Recent Articles

October 21, 2014

Real Talk 0

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“These conversations push Leonard outside his sister’s house and put him on a course complete with time travel, an unreadable ancient text, Jewish Mysticism, and an attractive reference librarian. And here’s where the trouble starts.” On Rachel Cantor’s A Highly Unlikely Scenario.

October 21, 2014

An Invite to the Crush Party: Andrew Durbin’s Mature Themes 1

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Mature Themes, a collection of prose, poetry, and essays—doesn’t draw a cohesive biographical character so much as barrage its reader with an array of technicolor scenes, replete with camera flashes, expensive art, and totally fictional anecdotes about celebrities.

October 21, 2014

Such a Disappointment 0

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Among the better tidbits from Gary Shteyngart’s diary of his book tour for Little Failure is the fact that he’s apparently had fellow Russian immigrants ask him to sign books for “a failed paralegal” and “a worse failure than even you.” If, after reading that, you’d like another dose of Shteyngart, you could do worse than his Year […]

October 21, 2014

Not at All Exaggerated 0

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In 1913, Ambrose Bierce, at the age of seventy-one, rode a horse from California to Mexico, where he planned to cover the ongoing Revolutionary War. At some point, he disappeared and died, though accounts vary as to what exactly killed him. At The Paris Review Daily, Forrest Gander recounts the many deaths of the Devil’s Dictionary author, which […]

October 21, 2014

Tuesday New Release Day: Plumly; Nakamura; Carroll; Waite; Kooser; Carrère; Berryman 0

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Out this week: The Immortal Evening by Stanley Plumly; Last Winter We Parted by Fuminori Nakamura; Bathing the Lion by Jonathan Carroll; Sometimes the Wolf by Urban Waite; Splitting an Order by the former Poet Laureate Ted Kooser; Limonov by Emmanuel Carrère; and The Heart Is Strange by John Berryman, which I wrote about as […]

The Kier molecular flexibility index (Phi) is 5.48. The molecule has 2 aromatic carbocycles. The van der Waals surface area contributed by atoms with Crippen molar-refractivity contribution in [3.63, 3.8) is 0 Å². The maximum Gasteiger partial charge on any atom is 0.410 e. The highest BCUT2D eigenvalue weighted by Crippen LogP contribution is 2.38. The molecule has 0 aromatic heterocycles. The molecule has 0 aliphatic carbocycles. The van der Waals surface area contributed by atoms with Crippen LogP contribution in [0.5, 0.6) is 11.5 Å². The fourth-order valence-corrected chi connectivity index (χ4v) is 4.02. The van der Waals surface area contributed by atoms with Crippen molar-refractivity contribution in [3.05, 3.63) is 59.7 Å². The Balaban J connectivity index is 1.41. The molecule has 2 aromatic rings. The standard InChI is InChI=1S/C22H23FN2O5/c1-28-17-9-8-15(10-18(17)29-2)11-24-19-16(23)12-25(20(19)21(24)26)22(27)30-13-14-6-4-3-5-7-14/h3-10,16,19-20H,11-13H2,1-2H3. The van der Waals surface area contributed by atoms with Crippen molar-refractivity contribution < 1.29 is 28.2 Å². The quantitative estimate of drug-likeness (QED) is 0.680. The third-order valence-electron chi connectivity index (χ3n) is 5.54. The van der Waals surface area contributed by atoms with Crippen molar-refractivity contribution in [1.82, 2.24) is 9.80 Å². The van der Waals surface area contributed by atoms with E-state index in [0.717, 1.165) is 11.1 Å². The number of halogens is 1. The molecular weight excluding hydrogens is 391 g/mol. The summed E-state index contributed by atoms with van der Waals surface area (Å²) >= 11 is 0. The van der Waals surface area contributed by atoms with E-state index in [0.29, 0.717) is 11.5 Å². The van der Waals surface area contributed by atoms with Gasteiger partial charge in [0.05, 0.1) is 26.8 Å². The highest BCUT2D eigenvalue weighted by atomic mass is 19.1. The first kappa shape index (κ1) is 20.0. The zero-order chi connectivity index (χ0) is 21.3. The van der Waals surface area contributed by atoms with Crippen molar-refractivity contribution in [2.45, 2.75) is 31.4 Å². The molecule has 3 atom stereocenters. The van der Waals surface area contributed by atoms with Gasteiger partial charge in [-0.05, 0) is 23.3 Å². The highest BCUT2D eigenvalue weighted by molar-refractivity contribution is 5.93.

October 21, 2014

Sex, Memoir, and the Real Lena Dunham 43

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Lena Dunham and Helen Gurley Brown are two women who wrote memoir-manuals more than a half a century apart but have been treated very similarly in the press. They weren’t honest enough. They were too honest—narcissistic navel-gazers.

October 20, 2014

Dark Imaginings 0

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Heading to London in the near future? Stop by the British Library’s new Terror and Wonder, which bills itself as the UK’s biggest Gothic exhibition in history. To whet your appetite, you can read this Guardian piece by Neil Gaiman, in which the Sandman author names Mary Shelley’s Frankenstein the apex of Gothic fiction. Related: our own Hannah […]

October 20, 2014

Offshoots 0

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Recommended Reading: Our own Elizabeth Minkel on Sherlock and fan fiction. You can also read another essay of hers on fan fiction here at The Millions.

October 20, 2014

Cross-Genre 0

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Back in April, Dreamworks announced its plans to adapt Eleanor and Park by Rainbow Rowell for the silver screen, with the author writing the script. A few months later, Rowell published a new book, Landline, that marked a return to adult fiction. At The Rumpus, Amanda Green sits down with the author to talk about […]

October 20, 2014

Art After Tragedy: The Narrow Road to the Deep North 2

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The strange euphemism “Prisoner of War” eventually comes to describe every character in the book.